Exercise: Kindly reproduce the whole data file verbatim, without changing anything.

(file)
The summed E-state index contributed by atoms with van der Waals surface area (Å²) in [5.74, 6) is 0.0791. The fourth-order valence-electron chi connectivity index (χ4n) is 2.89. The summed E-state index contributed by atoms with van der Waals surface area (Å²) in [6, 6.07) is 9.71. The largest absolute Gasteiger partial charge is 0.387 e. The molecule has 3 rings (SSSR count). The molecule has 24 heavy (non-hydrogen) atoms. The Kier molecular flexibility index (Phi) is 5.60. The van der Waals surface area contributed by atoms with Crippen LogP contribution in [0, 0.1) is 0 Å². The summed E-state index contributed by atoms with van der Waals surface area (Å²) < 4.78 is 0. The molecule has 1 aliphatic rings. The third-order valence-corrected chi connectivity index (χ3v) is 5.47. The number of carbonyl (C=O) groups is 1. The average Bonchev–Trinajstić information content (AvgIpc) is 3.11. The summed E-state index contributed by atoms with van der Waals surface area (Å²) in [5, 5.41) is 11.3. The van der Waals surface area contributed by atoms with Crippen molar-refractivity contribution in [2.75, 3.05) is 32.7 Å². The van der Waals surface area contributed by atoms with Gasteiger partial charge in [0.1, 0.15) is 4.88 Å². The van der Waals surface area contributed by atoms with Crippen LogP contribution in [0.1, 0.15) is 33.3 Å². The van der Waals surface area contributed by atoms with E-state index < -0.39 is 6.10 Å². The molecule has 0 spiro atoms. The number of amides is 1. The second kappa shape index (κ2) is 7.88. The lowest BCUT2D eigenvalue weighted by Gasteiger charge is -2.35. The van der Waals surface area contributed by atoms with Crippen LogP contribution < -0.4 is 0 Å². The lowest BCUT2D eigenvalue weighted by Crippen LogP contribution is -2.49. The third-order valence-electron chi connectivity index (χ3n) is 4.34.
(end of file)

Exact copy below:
The summed E-state index contributed by atoms with van der Waals surface area (Å²) in [5.74, 6) is 0.0791. The fourth-order valence-electron chi connectivity index (χ4n) is 2.89. The summed E-state index contributed by atoms with van der Waals surface area (Å²) in [6, 6.07) is 9.71. The largest absolute Gasteiger partial charge is 0.387 e. The molecule has 3 rings (SSSR count). The molecule has 24 heavy (non-hydrogen) atoms. The Kier molecular flexibility index (Phi) is 5.60. The van der Waals surface area contributed by atoms with Crippen LogP contribution in [0, 0.1) is 0 Å². The summed E-state index contributed by atoms with van der Waals surface area (Å²) < 4.78 is 0. The molecule has 1 aliphatic rings. The third-order valence-corrected chi connectivity index (χ3v) is 5.47. The number of carbonyl (C=O) groups is 1. The average Bonchev–Trinajstić information content (AvgIpc) is 3.11. The summed E-state index contributed by atoms with van der Waals surface area (Å²) in [5, 5.41) is 11.3. The van der Waals surface area contributed by atoms with Crippen molar-refractivity contribution in [2.75, 3.05) is 32.7 Å². The van der Waals surface area contributed by atoms with Gasteiger partial charge in [0.1, 0.15) is 4.88 Å². The van der Waals surface area contributed by atoms with Crippen LogP contribution in [0.1, 0.15) is 33.3 Å². The van der Waals surface area contributed by atoms with E-state index < -0.39 is 6.10 Å². The molecule has 0 spiro atoms. The number of amides is 1. The second kappa shape index (κ2) is 7.88. The lowest BCUT2D eigenvalue weighted by Gasteiger charge is -2.35. The van der Waals surface area contributed by atoms with Crippen LogP contribution < -0.4 is 0 Å². The lowest BCUT2D eigenvalue weighted by Crippen LogP contribution is -2.49. The third-order valence-electron chi connectivity index (χ3n) is 4.34.